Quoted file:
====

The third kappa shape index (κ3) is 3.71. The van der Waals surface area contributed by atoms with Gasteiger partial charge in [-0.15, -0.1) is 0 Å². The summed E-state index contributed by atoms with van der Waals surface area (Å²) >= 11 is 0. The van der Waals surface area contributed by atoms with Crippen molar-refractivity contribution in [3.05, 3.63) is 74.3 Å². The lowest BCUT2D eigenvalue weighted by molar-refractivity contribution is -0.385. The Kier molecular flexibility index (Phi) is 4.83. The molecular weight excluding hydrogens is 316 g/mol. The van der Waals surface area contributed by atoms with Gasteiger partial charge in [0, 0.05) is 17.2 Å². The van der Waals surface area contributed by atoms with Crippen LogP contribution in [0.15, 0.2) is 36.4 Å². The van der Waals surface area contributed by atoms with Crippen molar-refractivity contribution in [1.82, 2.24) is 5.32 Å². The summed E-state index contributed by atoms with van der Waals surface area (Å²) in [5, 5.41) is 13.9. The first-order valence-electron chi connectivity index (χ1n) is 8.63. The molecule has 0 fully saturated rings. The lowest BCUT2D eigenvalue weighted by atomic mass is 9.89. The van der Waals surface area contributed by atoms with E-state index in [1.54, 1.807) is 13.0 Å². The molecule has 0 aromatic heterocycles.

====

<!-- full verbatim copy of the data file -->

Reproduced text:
The third kappa shape index (κ3) is 3.71. The van der Waals surface area contributed by atoms with Gasteiger partial charge in [-0.15, -0.1) is 0 Å². The summed E-state index contributed by atoms with van der Waals surface area (Å²) >= 11 is 0. The van der Waals surface area contributed by atoms with Crippen molar-refractivity contribution in [3.05, 3.63) is 74.3 Å². The lowest BCUT2D eigenvalue weighted by molar-refractivity contribution is -0.385. The Kier molecular flexibility index (Phi) is 4.83. The molecular weight excluding hydrogens is 316 g/mol. The van der Waals surface area contributed by atoms with Gasteiger partial charge in [0, 0.05) is 17.2 Å². The van der Waals surface area contributed by atoms with Crippen LogP contribution in [0.15, 0.2) is 36.4 Å². The van der Waals surface area contributed by atoms with Crippen molar-refractivity contribution in [1.82, 2.24) is 5.32 Å². The summed E-state index contributed by atoms with van der Waals surface area (Å²) in [5, 5.41) is 13.9. The first-order valence-electron chi connectivity index (χ1n) is 8.63. The molecule has 0 fully saturated rings. The lowest BCUT2D eigenvalue weighted by atomic mass is 9.89. The van der Waals surface area contributed by atoms with E-state index in [1.54, 1.807) is 13.0 Å². The molecule has 0 aromatic heterocycles.